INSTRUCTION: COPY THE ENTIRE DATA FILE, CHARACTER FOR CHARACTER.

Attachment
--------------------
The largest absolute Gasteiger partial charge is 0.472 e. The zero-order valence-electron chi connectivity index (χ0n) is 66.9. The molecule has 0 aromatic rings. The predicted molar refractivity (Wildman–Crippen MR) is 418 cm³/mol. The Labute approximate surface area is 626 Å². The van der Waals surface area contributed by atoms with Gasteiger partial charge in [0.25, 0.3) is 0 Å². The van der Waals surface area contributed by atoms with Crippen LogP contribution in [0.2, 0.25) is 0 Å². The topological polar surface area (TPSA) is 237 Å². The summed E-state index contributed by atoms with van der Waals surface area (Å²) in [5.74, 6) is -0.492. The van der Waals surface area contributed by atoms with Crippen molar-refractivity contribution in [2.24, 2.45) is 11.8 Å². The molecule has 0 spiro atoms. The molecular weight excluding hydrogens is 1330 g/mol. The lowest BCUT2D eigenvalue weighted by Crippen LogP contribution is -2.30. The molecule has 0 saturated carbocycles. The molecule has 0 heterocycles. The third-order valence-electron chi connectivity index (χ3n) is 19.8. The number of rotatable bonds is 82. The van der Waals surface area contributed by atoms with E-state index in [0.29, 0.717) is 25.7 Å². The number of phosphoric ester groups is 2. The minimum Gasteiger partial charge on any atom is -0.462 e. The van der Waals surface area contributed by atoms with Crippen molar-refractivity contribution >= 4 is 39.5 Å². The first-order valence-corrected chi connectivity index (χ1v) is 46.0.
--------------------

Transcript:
The largest absolute Gasteiger partial charge is 0.472 e. The zero-order valence-electron chi connectivity index (χ0n) is 66.9. The molecule has 0 aromatic rings. The predicted molar refractivity (Wildman–Crippen MR) is 418 cm³/mol. The Labute approximate surface area is 626 Å². The van der Waals surface area contributed by atoms with Gasteiger partial charge in [0.25, 0.3) is 0 Å². The van der Waals surface area contributed by atoms with Crippen LogP contribution in [0.2, 0.25) is 0 Å². The topological polar surface area (TPSA) is 237 Å². The summed E-state index contributed by atoms with van der Waals surface area (Å²) in [5.74, 6) is -0.492. The van der Waals surface area contributed by atoms with Crippen molar-refractivity contribution in [2.24, 2.45) is 11.8 Å². The molecule has 0 spiro atoms. The molecular weight excluding hydrogens is 1330 g/mol. The lowest BCUT2D eigenvalue weighted by Crippen LogP contribution is -2.30. The molecule has 0 saturated carbocycles. The molecule has 0 heterocycles. The third-order valence-electron chi connectivity index (χ3n) is 19.8. The number of rotatable bonds is 82. The van der Waals surface area contributed by atoms with E-state index in [0.29, 0.717) is 25.7 Å². The number of phosphoric ester groups is 2. The minimum Gasteiger partial charge on any atom is -0.462 e. The van der Waals surface area contributed by atoms with Crippen molar-refractivity contribution >= 4 is 39.5 Å². The first-order valence-corrected chi connectivity index (χ1v) is 46.0.